Backing off of hate

Sam Smith
2006

When a situation such as the one created by the anti-Muslims cartoons and their reaction, the tendency for all parties is to seek ever higher ground of self-righteousness – all the time exacerbating the situation. The fact is that the biggest danger to the world at the moment comes from the conflicting certainties of Christian, Jewish, and Muslim fundamentalists. These certainties are rooted in a varied mixture of paranoia, real persecution, cultural egotism, and a search for more simple answers than the world willingly provides.

There is an alternative approach, namely to back off from the conflict at issue and ask: how do we lessen the chance of this happening again?

The traditional answer of the extreme branches of all three cultures is found in new law. It doesn’t work well. For example, Metafilter recently summarized laws designed to reduce anti-Semitism: “In Austria it against the law to make any statements denying the occurrence of the Holocaust. . . Laws in Austria, Belgium, Czech Republic, France, Germany, Israel, Lithuania, Poland, Slovakia, and Switzerland make it a criminal offence to deny the Holocaust in public. Germany’s parliament passed legislation in 1985, making it a crime to deny the extermination of the Jews. In 1994, the law was tightened. Now, anyone who publicly endorses, denies or plays down the genocide against the Jews faces a maximum penalty of five years in jail and no less than the imposition of a fine.” In this country we have also passed hate crime laws, many of which directly conflict with the First Amendment and certainly haven’t proved effective.

In fact, violent or nasty offenses against cultures and beliefs are far more dependent on the political or social conditions of the time than on any law or lack thereof. Thus Israel’s policies have spurred anti-Semitism just as 9/11 spurred anti-Islamic expression in this country. In the end it is far more like a disease than a crime and the cure is not the forcible elimination of symptoms but the riddance of viruses causing them.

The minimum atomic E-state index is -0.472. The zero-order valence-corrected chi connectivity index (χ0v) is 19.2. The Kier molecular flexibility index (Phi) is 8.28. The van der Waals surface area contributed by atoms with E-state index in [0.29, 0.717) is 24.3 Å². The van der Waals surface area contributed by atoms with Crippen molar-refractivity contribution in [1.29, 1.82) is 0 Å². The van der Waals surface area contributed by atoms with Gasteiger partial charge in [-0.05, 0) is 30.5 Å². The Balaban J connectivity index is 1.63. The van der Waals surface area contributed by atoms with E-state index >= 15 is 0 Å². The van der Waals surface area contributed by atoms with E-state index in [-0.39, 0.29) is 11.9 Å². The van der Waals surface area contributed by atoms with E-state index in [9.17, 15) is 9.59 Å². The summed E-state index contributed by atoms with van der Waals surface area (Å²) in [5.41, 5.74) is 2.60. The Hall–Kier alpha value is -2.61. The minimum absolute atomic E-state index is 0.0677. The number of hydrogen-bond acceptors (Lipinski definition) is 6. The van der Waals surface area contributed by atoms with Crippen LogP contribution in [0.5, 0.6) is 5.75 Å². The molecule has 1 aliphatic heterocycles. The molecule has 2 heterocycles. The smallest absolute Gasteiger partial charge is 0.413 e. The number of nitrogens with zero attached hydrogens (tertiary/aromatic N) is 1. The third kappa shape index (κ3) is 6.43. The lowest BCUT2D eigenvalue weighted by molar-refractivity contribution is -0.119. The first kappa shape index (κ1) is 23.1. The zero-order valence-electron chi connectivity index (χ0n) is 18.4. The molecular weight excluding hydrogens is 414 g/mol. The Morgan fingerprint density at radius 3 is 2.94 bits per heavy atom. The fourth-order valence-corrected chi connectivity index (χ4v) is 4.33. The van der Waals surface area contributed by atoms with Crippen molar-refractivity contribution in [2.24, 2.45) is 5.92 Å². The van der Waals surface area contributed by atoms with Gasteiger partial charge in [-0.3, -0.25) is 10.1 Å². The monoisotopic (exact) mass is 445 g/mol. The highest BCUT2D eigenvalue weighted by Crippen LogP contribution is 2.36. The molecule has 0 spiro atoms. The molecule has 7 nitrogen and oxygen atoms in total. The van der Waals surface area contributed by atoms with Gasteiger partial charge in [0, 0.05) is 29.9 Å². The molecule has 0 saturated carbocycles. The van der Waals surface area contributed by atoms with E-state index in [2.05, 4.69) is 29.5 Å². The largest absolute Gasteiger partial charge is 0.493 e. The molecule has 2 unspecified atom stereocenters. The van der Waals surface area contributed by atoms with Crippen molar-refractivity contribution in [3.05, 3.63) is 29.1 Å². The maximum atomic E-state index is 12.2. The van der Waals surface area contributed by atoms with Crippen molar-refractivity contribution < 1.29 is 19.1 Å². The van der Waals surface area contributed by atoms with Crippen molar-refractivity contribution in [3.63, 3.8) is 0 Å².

This involves backtracking by all involved. But sadly those in charge of today’s triptych of terror are too pathologically invested in their self-righteousness to slack off and so matters just get worse and worse.

It is up to the rest of the world – both religious and secular – to show the way through the demonstration of workable and decent relationships with those different from themselves. We need to illustrate with examples things that work better than riots or anger. And we best ignore such futile arguments as the current ones about the cartoons and find ways that serve not as another response to the present debate but as an alternative to it.

Absent right now, for example, is the concept of reciprocal liberty. As Thomas Paine said, “Where the rights of men are equal, every man must finally see the necessity of protecting the rights of others as the most effectual security for his own.”

Describing David Hackett Fischer’s discussion in ‘Albion’s Seed’ of the difference in the view of freedom within the American colonies, Leonard J. Wilson writes, “Their contrasting concepts of liberty are among the most visible today. The Puritan concept of liberty, ‘ordered liberty’ in Fischer’s terminology, focused on the ‘freedom’ to conform to the policies of the Puritan Church and local government. The Virginia concept of liberty, ‘hegemonic liberty’, was hierarchical in nature, ranging from the great freedom of those in positions of power and wealth down to the total lack of freedom accorded to slaves. The Quaker concept of liberty, ‘reciprocal liberty’, focused on the aspects of freedom that were held equally by all people as opposed to the unequal and asymmetric freedoms of the Puritans and Virginians. Finally, the Scotch-Irish concept of liberty, ‘natural liberty’, focused on the natural rights of the individual and his freedom from government coercion.”

The good thing about reciprocal liberty is that you don’t have to approve of the other person’s behavior to accept his or her right to engage in it. Thus, one may fairly object to the Muslim treatment of women but, according to the principle of reciprocal liberty, you don’t invade their countries, force a pseudo democracy upon them, or otherwise try to bully them into righteousness. You find more civil ways to deal with your differences.

Europeans are not particularly good at this which is why they have far harsher laws about Holocaust myths or Muslim women wearing veils. But America, at its best, knows that you don’t have to like someone or their beliefs to extend to them the same freedom to be right or wrong. As Walter Kelly said, we have to defend the basic American right of everyone to make damn fools of themselves.

What has worked here can be applied as well to the rest of the world. As at home, for diversity to work, no one gets to approve its membership. It exists because that’s the world is. Sure, it could be better, but neither more hate nor more Hummers will make it so.

 

 

 

 

 

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